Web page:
The Kraken King, Part IV: The Kraken King and the Inevitable Abduction (Iron Seas #4.4)
The Kraken King has declared that Zenobia Fox is under his protection—and with her identity revealed, she needs that protection more than ever. But it comes with a price when Ariq demands that Zenobia reveal her secrets in return.
Ariq wants nothing more than for Zenobia to trust him, and he knows exactly which sensual tricks will breach her defenses. But although she urgently desires the powerful governor, Zenobia isn’t a woman who will be easily won with a few passionate kisses.
When his ambush goes awry, Ariq discovers just how deeply he can hurt her—but the real danger to Zenobia is one that he never expected.
So I nearly had a nervous breakdown when Amazon tried to screw me over and I wasn’t able to download this story when I got home from work today. My husband looked at me and weighed his options: (i) a hysterical woman without her book and (ii) the peace and quiet of the said woman sitting perfectly still reading her book (maybe devouring is a more appropriate word here). Hubby came to rescue and downloaded the book for me (I will thank him later).
Now, I am staring at my kindle, slightly nervous at what Meljean Brook has put into words this time round. I’m currently in a love hate relationship with this author, I love what she writes, I hate that she is supplying it slowly (painfully slowly). Finally I opened part four of this series and it brings a rather surprising relief to the weekly anxiety of waiting for the next installment of the Kraken King. Drama queen much? Not at all, you can’t understand this suffering if you’re not reading one installment at a time. Of course you can take the pain free method and just wait for all installments to be available and read happily to the end. But I made the mistake of reading the first one and there is no going back and no waiting for the end, so I will endure this self inflicted pain.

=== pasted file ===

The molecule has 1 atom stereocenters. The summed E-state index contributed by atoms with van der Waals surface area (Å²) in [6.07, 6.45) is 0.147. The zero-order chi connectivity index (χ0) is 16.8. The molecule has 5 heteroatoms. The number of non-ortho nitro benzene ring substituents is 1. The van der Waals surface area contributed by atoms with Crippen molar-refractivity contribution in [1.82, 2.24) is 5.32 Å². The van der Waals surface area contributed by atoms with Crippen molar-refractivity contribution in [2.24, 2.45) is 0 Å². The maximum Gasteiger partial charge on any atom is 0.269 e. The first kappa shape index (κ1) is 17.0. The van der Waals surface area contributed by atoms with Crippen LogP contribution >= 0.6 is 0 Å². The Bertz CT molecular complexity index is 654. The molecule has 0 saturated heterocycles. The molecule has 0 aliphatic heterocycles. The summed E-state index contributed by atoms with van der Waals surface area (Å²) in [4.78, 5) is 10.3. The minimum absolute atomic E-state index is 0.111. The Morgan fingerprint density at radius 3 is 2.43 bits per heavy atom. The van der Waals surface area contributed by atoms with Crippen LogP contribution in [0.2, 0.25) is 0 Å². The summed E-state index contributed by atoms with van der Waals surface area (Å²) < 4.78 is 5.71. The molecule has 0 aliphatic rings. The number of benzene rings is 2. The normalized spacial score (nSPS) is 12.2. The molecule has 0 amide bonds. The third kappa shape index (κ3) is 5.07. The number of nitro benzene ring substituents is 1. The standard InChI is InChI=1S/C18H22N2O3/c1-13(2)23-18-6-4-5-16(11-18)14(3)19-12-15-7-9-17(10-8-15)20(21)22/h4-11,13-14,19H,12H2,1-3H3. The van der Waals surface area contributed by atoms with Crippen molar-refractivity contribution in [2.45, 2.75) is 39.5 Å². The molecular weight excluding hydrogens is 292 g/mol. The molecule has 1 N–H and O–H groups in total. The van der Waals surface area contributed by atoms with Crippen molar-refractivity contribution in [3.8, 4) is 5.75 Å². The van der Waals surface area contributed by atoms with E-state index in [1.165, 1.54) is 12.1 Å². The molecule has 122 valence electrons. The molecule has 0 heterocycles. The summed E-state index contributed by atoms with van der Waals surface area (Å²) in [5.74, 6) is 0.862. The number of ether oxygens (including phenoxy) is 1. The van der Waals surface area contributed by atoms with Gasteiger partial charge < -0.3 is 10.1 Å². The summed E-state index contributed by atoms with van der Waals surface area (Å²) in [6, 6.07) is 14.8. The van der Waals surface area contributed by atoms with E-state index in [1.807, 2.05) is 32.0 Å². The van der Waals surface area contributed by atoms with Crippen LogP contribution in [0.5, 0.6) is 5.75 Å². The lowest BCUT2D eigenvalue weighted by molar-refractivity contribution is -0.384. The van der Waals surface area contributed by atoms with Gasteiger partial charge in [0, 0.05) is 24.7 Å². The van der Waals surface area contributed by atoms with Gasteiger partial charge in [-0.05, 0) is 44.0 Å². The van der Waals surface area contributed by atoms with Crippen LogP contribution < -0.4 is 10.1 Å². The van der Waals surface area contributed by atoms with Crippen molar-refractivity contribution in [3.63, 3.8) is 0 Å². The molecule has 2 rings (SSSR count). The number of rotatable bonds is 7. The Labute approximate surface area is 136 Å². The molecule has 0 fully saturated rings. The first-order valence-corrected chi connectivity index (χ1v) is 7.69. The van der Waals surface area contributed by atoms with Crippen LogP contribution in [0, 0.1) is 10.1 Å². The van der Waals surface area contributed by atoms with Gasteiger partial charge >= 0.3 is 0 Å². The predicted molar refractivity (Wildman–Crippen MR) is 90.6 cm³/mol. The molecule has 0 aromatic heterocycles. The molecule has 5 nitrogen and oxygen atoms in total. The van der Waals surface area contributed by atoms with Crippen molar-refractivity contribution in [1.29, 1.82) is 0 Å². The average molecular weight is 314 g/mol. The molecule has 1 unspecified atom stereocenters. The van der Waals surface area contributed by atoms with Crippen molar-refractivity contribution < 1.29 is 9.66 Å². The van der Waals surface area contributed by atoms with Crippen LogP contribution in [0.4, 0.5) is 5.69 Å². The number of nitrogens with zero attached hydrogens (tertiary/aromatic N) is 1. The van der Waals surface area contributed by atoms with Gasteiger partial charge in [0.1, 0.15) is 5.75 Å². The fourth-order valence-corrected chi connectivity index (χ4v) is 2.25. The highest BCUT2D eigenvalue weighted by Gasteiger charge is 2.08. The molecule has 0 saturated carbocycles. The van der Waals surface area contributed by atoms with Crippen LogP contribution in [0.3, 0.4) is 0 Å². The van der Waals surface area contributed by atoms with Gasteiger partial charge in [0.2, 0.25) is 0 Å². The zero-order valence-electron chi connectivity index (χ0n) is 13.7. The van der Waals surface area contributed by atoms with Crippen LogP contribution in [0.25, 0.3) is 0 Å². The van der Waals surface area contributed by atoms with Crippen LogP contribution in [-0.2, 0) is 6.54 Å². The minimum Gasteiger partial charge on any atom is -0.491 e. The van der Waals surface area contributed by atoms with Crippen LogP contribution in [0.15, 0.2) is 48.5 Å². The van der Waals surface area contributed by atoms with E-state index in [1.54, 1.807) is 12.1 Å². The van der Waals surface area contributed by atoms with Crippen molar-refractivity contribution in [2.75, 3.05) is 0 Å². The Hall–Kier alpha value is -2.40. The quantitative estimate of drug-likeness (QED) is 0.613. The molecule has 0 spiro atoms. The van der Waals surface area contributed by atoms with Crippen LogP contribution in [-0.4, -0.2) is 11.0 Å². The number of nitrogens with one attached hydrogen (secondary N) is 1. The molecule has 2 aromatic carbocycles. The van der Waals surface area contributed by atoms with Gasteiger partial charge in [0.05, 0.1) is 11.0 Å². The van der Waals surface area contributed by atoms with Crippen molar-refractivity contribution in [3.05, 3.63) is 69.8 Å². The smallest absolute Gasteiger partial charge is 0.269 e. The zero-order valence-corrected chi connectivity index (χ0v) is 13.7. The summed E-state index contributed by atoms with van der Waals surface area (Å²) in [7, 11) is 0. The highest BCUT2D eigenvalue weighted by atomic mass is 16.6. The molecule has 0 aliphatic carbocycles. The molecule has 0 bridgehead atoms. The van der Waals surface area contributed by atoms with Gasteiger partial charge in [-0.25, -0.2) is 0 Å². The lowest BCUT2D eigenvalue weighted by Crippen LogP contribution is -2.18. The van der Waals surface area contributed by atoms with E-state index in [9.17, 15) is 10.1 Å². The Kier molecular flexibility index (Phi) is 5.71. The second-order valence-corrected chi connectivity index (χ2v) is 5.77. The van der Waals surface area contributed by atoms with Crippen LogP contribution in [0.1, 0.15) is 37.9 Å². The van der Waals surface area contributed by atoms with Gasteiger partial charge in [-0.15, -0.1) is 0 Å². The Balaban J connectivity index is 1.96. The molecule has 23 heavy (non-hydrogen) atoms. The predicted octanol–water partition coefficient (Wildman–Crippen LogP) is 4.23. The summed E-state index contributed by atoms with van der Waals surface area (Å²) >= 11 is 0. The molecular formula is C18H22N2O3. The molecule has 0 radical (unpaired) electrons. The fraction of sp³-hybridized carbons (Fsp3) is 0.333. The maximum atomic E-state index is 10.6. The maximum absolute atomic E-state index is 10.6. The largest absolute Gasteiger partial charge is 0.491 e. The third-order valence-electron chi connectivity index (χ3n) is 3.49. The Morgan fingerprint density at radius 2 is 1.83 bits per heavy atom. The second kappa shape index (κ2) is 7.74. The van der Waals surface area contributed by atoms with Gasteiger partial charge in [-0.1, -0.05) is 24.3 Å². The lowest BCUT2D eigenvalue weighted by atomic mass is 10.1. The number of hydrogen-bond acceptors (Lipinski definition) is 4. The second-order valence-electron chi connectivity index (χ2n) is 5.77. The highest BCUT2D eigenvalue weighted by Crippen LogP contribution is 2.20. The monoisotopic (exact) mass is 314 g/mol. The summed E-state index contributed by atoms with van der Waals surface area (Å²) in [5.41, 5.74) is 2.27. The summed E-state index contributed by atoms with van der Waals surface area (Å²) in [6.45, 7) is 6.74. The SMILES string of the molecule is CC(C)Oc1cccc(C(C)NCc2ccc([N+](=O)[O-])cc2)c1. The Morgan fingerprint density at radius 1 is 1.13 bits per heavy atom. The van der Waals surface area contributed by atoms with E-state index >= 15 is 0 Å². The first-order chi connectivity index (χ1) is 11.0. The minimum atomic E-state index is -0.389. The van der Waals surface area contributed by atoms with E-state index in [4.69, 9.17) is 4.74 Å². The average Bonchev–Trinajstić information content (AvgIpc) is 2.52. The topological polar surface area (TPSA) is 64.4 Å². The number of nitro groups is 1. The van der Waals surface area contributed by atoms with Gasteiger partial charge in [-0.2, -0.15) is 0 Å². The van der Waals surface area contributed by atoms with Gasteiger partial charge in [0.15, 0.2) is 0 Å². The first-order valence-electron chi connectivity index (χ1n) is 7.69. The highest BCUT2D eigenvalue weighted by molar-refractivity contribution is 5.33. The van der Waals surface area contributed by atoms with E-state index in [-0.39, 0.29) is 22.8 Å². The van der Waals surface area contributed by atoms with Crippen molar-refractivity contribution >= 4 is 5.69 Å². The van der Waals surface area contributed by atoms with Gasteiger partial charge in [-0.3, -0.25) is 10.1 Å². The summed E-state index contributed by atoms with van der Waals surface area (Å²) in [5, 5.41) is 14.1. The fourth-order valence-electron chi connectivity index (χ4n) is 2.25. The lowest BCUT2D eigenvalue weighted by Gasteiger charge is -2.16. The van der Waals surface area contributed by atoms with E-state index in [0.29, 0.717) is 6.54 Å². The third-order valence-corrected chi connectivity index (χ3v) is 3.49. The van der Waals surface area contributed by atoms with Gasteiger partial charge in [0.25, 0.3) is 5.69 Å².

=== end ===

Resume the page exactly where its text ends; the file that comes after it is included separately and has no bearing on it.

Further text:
I happily opened the book and found myself somewhere over Southwestern Australia making my way to the Red City on May 27th. I smile because this is my father’s birthday and three days before my own. Aforementioned hubby has now disappeared as I’m no longer in my comfortable home, but instead I can feel the hot desert air that’s scorching my skin and I’m surprised that I will miss the smugglers den as Zenobia and Ariq continue their journey to the Red City.
Zenobia’s letters to her brother are most entertaining, her sense of humour shines through in her words to him and I can only hope that the author will continue with these. Avoiding boring dialogue between the characters, Meljean Brook manages to supply us with a fair amount of background information on who they are, their fears and hopes helping us understand them better and thus their actions too.
Finally I know why they call it the Red City, I confess I was very curious about this. How exciting, this is a city full of strange customs and even more peculiar people and I will not share the most astounding revelation of how this city is built, only that is beyond imagination and very original (unless you’re Australian, then you would probably have thought it). The steampunk theme is always present, amongst other things there are the airships. There is something fascinating about airships and I love imagining them hovering above the cities, balloons, wings and steam engines, how can one not be captivated with these descriptions?
There is no risk in repeating myself when I say that I am swooning at the sweetness between Zenobia and Ariq as this is the first time that the beauty of romance sweetens this book. I love a good and well written romance, so I’m smiling. But now I risk repetition by saying that I was not disappointed by the extremely well written action scenes and the elaborate political intrigue that I look forward to in this story and always find. Damn I am a sucker for a good plot!
What? It’s finished already? Meljean Brook is that anyway to end this story?
Here comes the love hate thing again… Another week of waiting, another week of agony before I can read what will happen next.